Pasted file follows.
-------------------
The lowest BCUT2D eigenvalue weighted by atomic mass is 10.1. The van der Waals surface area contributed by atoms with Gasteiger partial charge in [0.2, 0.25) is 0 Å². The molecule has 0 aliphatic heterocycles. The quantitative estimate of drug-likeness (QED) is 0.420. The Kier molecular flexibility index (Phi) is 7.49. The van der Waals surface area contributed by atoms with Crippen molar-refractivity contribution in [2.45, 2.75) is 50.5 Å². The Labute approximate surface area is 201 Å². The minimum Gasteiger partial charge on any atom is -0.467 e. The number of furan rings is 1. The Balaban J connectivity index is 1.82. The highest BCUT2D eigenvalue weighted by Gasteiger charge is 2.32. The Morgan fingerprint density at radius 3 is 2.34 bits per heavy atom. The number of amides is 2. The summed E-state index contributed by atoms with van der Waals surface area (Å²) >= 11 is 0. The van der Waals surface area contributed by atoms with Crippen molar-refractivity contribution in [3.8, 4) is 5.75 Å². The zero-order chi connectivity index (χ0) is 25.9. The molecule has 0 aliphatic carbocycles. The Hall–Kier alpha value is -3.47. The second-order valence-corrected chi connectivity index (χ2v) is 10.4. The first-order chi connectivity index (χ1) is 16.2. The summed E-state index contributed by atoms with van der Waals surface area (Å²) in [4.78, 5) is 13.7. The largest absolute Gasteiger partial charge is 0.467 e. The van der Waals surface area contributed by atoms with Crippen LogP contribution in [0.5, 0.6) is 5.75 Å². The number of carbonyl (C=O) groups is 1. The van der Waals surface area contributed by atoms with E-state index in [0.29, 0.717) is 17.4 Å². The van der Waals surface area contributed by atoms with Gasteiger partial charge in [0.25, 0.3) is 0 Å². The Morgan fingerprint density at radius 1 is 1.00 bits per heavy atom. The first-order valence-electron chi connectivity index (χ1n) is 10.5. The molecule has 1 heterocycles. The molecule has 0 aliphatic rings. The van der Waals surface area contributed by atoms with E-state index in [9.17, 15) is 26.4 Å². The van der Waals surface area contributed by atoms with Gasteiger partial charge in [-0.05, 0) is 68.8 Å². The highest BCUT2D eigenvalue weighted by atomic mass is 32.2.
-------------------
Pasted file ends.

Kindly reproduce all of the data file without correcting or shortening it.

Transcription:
The lowest BCUT2D eigenvalue weighted by atomic mass is 10.1. The van der Waals surface area contributed by atoms with Gasteiger partial charge in [0.2, 0.25) is 0 Å². The molecule has 0 aliphatic heterocycles. The quantitative estimate of drug-likeness (QED) is 0.420. The Kier molecular flexibility index (Phi) is 7.49. The van der Waals surface area contributed by atoms with Crippen molar-refractivity contribution in [2.45, 2.75) is 50.5 Å². The Labute approximate surface area is 201 Å². The minimum Gasteiger partial charge on any atom is -0.467 e. The number of furan rings is 1. The Balaban J connectivity index is 1.82. The highest BCUT2D eigenvalue weighted by Gasteiger charge is 2.32. The Morgan fingerprint density at radius 3 is 2.34 bits per heavy atom. The number of amides is 2. The summed E-state index contributed by atoms with van der Waals surface area (Å²) >= 11 is 0. The van der Waals surface area contributed by atoms with Crippen molar-refractivity contribution in [3.8, 4) is 5.75 Å². The zero-order chi connectivity index (χ0) is 25.9. The molecule has 0 aliphatic carbocycles. The Hall–Kier alpha value is -3.47. The second-order valence-corrected chi connectivity index (χ2v) is 10.4. The first-order chi connectivity index (χ1) is 16.2. The summed E-state index contributed by atoms with van der Waals surface area (Å²) in [4.78, 5) is 13.7. The largest absolute Gasteiger partial charge is 0.467 e. The van der Waals surface area contributed by atoms with Crippen LogP contribution in [0.5, 0.6) is 5.75 Å². The number of carbonyl (C=O) groups is 1. The van der Waals surface area contributed by atoms with E-state index in [0.29, 0.717) is 17.4 Å². The van der Waals surface area contributed by atoms with Gasteiger partial charge in [0.25, 0.3) is 0 Å². The Morgan fingerprint density at radius 1 is 1.00 bits per heavy atom. The first-order valence-electron chi connectivity index (χ1n) is 10.5. The molecule has 1 heterocycles. The molecule has 0 aliphatic rings. The van der Waals surface area contributed by atoms with E-state index in [9.17, 15) is 26.4 Å². The van der Waals surface area contributed by atoms with Gasteiger partial charge in [-0.05, 0) is 68.8 Å². The highest BCUT2D eigenvalue weighted by atomic mass is 32.2.